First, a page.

Autistic people and those with a learning disability face health inequalities that impact their lives.

“It’s Disability History Month and the theme is health and wellbeing. For many autistic people, those with a learning disability, and their families, this theme will resonate as they might have experienced barriers to accessing the health and care they need. Health inequalities impact their ability to live the healthy lives they deserve.

This also means they might be more likely to be on lower incomes than people who are not disabled and experience barriers in accessing work and training opportunities. Government cuts to services will also have impacted their lives too.  

It’s important not to forget that disabled people were at a higher risk of dying from Covid-19 because of health inequalities. Sixty per cent of people who died from Covid-19 in the first year of the pandemic were disabled. The King’s Fund, a healthcare charity, reports that this was due to: ‘…cancellations of regular health and social care services and inappropriate use of ‘do not attempt resuscitation’ notices which reflected and exacerbate longer-standing inequalities’.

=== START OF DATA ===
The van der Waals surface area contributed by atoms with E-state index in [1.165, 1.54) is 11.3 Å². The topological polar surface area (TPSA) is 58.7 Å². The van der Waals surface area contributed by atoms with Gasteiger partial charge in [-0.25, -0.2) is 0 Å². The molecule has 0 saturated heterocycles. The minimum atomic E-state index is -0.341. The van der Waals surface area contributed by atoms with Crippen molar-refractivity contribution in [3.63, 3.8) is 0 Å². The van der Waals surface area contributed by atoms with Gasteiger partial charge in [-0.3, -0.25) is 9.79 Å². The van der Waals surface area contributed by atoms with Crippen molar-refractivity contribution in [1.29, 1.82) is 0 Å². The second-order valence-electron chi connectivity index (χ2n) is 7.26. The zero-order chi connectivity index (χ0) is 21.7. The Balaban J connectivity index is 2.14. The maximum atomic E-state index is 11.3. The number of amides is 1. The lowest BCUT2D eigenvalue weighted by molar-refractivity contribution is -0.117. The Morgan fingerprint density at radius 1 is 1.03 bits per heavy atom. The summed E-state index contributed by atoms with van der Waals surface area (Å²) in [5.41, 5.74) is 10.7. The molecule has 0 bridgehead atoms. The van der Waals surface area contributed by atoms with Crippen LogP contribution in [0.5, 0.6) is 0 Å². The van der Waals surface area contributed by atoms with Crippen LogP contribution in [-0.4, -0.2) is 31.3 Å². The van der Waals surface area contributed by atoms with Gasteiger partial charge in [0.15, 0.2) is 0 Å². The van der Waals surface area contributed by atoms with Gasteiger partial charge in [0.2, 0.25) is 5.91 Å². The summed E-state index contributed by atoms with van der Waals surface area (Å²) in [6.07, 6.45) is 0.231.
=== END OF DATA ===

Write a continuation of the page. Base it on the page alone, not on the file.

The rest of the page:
Public Health England suggests that the higher death rate was due to the fact that people with a learning disability were more likely to have underlying conditions such as obesity and diabetes. They might also have had difficulty in knowing when they had symptoms or misunderstood advice on social distancing and infection control.

It’s also a fact that disabled people with mental health conditions have worse recovery when using locally funded psychological therapies services than people who are not disabled.

Being worse off in terms of healthcare as a disabled person should not be inevitable – it’s preventable. How so? Broadly that’s with investment in services, awareness and partnership work across the health and care sector. NHS England is looking at what can be done to improve people’s health. For example, it’s working with partners to deliver The Oliver McGowan Mandatory Training. It aims to equip the health and care workforce with the right skills and knowledge to care for autistic people and people with a learning disability.

The involvement of disabled people to shape the services they need and to have their voices heard is crucial – lived experience of disability is valuable!”


For further information:

Oliver’s story

The King’s Fund